Michelle Drumm, Communications and Content Manager at Iriss, reflects on the partnership of change – and how the first slips or slides help us move forward.
I’m not an avid fan of either, and much prefer a historical or gritty crime documentary to reality contests, but when it’s airing I often just can’t help nosing into Strictly Come Dancing or Dancing on Ice to see how the contestants are fairing. There’s a real energy and entertainment about learning to dance – the stumbles along the way, but more importantly, the achievements of those performing. It’s all pretty addictive to watch. And I’m sure I’m not on my own, that many of you have been bound by the spell of Strictly to some degree.
I was at an event recently where Strictly came up in the context of a culture and service change. Fife Council had changed up the way it did community social work (hear more about this) and made the analogy of learning to dance on Strictly with their process of change. It basically involved trying stuff, being brave and persevering, stumbling at times (and perhaps even falling over!), but getting up and going again. The result for Fife was a new way of working that was tried out and adjusted, but eventually saw the lives of people improved in the local community.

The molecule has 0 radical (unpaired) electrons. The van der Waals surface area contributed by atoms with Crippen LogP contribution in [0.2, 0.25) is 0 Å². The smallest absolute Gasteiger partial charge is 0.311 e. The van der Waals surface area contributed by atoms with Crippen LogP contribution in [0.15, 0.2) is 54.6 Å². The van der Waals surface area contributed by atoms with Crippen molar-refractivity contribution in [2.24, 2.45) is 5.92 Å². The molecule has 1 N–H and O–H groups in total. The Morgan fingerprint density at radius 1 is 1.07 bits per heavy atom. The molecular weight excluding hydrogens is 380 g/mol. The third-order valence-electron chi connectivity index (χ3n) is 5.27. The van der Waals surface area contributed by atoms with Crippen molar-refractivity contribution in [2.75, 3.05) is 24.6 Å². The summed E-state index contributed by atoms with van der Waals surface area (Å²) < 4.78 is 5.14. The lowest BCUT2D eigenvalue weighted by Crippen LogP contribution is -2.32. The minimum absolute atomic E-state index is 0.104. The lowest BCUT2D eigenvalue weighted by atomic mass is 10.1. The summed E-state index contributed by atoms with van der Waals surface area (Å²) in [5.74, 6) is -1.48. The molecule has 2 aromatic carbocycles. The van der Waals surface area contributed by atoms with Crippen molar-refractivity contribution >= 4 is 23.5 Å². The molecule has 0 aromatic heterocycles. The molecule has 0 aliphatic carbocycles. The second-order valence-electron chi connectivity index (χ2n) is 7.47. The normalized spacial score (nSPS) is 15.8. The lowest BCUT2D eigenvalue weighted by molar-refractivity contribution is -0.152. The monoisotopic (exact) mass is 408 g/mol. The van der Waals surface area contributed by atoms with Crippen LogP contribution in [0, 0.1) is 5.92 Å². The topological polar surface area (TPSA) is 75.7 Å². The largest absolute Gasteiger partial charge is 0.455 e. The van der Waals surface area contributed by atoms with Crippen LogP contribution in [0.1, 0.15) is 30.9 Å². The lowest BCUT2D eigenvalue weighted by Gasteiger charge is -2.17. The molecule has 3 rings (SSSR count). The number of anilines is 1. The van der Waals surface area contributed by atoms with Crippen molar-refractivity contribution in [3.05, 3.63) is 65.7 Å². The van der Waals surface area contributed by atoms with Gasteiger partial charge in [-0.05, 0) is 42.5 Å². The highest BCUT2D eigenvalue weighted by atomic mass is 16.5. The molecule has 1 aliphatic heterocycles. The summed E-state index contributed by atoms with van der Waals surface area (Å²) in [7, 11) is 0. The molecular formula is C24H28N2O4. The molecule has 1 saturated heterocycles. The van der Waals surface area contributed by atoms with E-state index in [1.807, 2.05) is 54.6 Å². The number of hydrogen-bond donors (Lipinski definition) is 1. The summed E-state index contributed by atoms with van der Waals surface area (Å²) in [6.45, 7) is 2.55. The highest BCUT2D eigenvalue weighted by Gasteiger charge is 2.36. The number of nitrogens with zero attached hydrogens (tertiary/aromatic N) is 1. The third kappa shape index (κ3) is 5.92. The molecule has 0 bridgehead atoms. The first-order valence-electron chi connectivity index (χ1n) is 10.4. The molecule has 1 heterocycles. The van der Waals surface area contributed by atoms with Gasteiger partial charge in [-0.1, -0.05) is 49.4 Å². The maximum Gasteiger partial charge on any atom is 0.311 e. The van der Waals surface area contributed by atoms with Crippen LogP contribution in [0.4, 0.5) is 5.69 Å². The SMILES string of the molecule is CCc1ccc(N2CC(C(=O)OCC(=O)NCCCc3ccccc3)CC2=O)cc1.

Don’t you think that we all slip and slide our way forwards in work and life? That’s just the way of it when you’re trying new things out and willing to learn and develop. When there’s high workloads, expectations, processes or paperwork to contend with you can lose rhythm and momentum. Considering any sort of improvement or change can just be an added pressure.
But it doesn’t need to be overwhelming or scary. It can be a positive (even fun!) and exploratory process, with space to imagine, shape and realise things you want to be better. The Iriss innovation process model sets this out very simply.
Iriss is seeking partners to make effective practice happen in social work and social care. Find out more.